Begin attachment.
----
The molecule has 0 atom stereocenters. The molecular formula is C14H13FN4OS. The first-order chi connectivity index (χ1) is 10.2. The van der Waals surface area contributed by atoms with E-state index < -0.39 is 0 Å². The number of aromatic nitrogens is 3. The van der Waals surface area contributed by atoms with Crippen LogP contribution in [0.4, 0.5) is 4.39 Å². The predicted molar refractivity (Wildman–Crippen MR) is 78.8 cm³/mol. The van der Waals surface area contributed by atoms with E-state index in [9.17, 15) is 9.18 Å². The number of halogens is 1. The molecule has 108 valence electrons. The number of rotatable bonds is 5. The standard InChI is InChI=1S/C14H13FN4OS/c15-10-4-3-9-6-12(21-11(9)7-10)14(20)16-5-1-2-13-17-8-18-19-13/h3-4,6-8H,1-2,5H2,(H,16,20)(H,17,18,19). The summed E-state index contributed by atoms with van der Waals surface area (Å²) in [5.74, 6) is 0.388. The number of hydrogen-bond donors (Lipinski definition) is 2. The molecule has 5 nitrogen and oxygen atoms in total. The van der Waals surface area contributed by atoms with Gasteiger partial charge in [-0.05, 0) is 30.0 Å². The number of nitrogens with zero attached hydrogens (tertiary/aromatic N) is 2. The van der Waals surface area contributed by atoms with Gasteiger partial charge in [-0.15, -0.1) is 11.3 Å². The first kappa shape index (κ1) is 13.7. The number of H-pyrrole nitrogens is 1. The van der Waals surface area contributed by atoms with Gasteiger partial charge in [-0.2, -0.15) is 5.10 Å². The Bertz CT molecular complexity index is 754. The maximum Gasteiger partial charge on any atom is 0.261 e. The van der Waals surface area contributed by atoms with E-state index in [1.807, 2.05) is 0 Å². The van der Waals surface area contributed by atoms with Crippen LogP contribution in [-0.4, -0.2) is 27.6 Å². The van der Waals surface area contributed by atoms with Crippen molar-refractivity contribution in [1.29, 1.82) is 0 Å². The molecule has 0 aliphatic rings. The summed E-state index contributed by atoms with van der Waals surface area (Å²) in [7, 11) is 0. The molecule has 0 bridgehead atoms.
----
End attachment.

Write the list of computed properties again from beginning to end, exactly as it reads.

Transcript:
The molecule has 0 atom stereocenters. The molecular formula is C14H13FN4OS. The first-order chi connectivity index (χ1) is 10.2. The van der Waals surface area contributed by atoms with E-state index < -0.39 is 0 Å². The number of aromatic nitrogens is 3. The van der Waals surface area contributed by atoms with Crippen LogP contribution in [0.4, 0.5) is 4.39 Å². The predicted molar refractivity (Wildman–Crippen MR) is 78.8 cm³/mol. The van der Waals surface area contributed by atoms with E-state index in [9.17, 15) is 9.18 Å². The number of halogens is 1. The molecule has 108 valence electrons. The number of rotatable bonds is 5. The standard InChI is InChI=1S/C14H13FN4OS/c15-10-4-3-9-6-12(21-11(9)7-10)14(20)16-5-1-2-13-17-8-18-19-13/h3-4,6-8H,1-2,5H2,(H,16,20)(H,17,18,19). The summed E-state index contributed by atoms with van der Waals surface area (Å²) in [5.74, 6) is 0.388. The number of hydrogen-bond donors (Lipinski definition) is 2. The molecule has 5 nitrogen and oxygen atoms in total. The van der Waals surface area contributed by atoms with Gasteiger partial charge in [-0.05, 0) is 30.0 Å². The number of nitrogens with zero attached hydrogens (tertiary/aromatic N) is 2. The van der Waals surface area contributed by atoms with Gasteiger partial charge in [-0.15, -0.1) is 11.3 Å². The first kappa shape index (κ1) is 13.7. The number of H-pyrrole nitrogens is 1. The van der Waals surface area contributed by atoms with Gasteiger partial charge in [-0.2, -0.15) is 5.10 Å². The Bertz CT molecular complexity index is 754. The maximum Gasteiger partial charge on any atom is 0.261 e. The van der Waals surface area contributed by atoms with E-state index in [1.807, 2.05) is 0 Å². The van der Waals surface area contributed by atoms with Crippen LogP contribution in [-0.4, -0.2) is 27.6 Å². The van der Waals surface area contributed by atoms with Crippen molar-refractivity contribution in [1.29, 1.82) is 0 Å². The molecule has 0 aliphatic rings. The summed E-state index contributed by atoms with van der Waals surface area (Å²) in [7, 11) is 0. The molecule has 0 bridgehead atoms.